• We must ensure that remote education provided for CYP with SEN is differentiated and that the appropriate support is provided. Schools should work with families to ensure that innovative solutions can be put in place for children who require specialist or 1:1 support. This should also include access to any specialist materials and any necessary IT equipment.

Many families are reporting that the quality of remote education is better than in the first lockdown – teachers are in more regular contact and more differentiated work is being provided. However, this is very inconsistent across different areas, schools and even classes. Moreover, remote education of CYP with SEND remains a real challenge for many absent direct specialist or 1:1 support and access to specialist materials. In particular we are hearing of children with dyslexia are struggling with the huge quantities of text they are being asked to absorb.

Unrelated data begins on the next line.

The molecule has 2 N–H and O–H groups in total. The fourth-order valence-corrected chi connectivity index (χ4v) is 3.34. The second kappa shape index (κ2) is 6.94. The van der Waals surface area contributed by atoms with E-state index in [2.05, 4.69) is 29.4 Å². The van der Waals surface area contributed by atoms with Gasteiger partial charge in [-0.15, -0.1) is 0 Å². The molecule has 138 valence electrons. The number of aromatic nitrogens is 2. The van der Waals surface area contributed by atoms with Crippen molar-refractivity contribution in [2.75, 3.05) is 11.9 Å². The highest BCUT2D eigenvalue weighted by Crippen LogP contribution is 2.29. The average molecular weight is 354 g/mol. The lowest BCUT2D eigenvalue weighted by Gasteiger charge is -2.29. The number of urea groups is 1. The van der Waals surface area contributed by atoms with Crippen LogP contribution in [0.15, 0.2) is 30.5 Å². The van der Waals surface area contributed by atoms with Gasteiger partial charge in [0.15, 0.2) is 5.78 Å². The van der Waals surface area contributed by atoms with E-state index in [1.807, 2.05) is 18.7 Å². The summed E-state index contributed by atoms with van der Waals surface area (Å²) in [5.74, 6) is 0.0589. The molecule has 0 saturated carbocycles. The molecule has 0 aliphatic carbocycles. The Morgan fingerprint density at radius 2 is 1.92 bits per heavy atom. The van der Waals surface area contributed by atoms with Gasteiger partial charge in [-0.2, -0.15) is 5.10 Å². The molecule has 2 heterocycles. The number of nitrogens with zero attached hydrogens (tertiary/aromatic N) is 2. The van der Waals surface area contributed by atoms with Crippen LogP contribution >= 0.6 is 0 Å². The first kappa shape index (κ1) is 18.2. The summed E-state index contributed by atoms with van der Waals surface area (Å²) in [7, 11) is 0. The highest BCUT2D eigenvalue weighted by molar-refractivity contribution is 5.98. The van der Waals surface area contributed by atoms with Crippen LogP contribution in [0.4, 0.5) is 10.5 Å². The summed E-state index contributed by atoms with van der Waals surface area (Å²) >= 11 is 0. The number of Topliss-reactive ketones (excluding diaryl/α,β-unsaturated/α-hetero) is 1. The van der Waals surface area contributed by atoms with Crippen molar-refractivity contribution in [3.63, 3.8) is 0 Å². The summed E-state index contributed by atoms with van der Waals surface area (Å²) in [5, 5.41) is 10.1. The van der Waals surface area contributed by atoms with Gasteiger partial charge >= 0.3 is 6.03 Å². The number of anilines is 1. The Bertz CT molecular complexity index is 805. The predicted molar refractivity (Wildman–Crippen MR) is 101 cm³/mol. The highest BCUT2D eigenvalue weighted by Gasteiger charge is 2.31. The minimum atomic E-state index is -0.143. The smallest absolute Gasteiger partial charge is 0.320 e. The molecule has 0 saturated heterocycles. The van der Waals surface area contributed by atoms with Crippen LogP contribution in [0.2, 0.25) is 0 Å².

We have heard examples of some schools telling families that remote learning is their main offer and those physically attending school will only receive “childcare”. This is clearly a problem and discriminatory for vulnerable children including those with SEND who need to attend school.

  • We must ensure that any system that replaces exams this year does not further disadvantage children and young people with SEND. The impact of factors such as anxiety, lost learning, missed therapy sessions and illness must be taken into account when assessing learners this year.